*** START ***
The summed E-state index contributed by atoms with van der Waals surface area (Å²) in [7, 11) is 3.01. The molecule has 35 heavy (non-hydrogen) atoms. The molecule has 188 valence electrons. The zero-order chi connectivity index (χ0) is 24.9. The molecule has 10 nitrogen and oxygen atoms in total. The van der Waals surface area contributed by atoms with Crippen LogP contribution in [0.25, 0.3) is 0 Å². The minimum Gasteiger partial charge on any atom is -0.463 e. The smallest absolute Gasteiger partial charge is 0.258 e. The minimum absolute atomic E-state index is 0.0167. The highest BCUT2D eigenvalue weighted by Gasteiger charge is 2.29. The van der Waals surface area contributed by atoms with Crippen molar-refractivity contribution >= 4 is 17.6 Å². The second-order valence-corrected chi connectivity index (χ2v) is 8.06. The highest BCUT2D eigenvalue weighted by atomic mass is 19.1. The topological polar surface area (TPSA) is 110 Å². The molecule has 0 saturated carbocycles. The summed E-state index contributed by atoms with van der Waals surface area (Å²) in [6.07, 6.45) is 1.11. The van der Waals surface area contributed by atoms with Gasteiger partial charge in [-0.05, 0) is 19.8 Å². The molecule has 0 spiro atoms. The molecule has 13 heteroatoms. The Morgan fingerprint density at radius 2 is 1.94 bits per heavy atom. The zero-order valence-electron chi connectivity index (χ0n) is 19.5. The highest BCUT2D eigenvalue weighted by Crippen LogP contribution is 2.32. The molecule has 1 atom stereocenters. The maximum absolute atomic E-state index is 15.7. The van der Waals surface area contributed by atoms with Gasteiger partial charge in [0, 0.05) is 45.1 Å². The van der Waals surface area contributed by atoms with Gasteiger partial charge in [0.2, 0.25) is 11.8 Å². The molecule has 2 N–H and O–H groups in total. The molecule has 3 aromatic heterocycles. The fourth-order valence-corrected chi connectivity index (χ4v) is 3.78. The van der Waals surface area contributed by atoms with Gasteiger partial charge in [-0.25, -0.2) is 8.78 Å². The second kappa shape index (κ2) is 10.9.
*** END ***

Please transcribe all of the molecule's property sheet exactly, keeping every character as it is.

The summed E-state index contributed by atoms with van der Waals surface area (Å²) in [7, 11) is 3.01. The molecule has 35 heavy (non-hydrogen) atoms. The molecule has 188 valence electrons. The zero-order chi connectivity index (χ0) is 24.9. The molecule has 10 nitrogen and oxygen atoms in total. The van der Waals surface area contributed by atoms with Crippen LogP contribution in [0.25, 0.3) is 0 Å². The minimum Gasteiger partial charge on any atom is -0.463 e. The smallest absolute Gasteiger partial charge is 0.258 e. The minimum absolute atomic E-state index is 0.0167. The highest BCUT2D eigenvalue weighted by Gasteiger charge is 2.29. The van der Waals surface area contributed by atoms with Crippen molar-refractivity contribution >= 4 is 17.6 Å². The second-order valence-corrected chi connectivity index (χ2v) is 8.06. The highest BCUT2D eigenvalue weighted by atomic mass is 19.1. The topological polar surface area (TPSA) is 110 Å². The molecule has 0 saturated carbocycles. The summed E-state index contributed by atoms with van der Waals surface area (Å²) in [6.07, 6.45) is 1.11. The van der Waals surface area contributed by atoms with Gasteiger partial charge in [-0.05, 0) is 19.8 Å². The molecule has 0 spiro atoms. The molecule has 13 heteroatoms. The Morgan fingerprint density at radius 2 is 1.94 bits per heavy atom. The zero-order valence-electron chi connectivity index (χ0n) is 19.5. The highest BCUT2D eigenvalue weighted by Crippen LogP contribution is 2.32. The molecule has 1 atom stereocenters. The maximum absolute atomic E-state index is 15.7. The van der Waals surface area contributed by atoms with Gasteiger partial charge in [0, 0.05) is 45.1 Å². The van der Waals surface area contributed by atoms with Gasteiger partial charge in [0.2, 0.25) is 11.8 Å². The molecule has 2 N–H and O–H groups in total. The molecule has 3 aromatic heterocycles. The fourth-order valence-corrected chi connectivity index (χ4v) is 3.78. The van der Waals surface area contributed by atoms with Gasteiger partial charge in [-0.25, -0.2) is 8.78 Å². The second kappa shape index (κ2) is 10.9.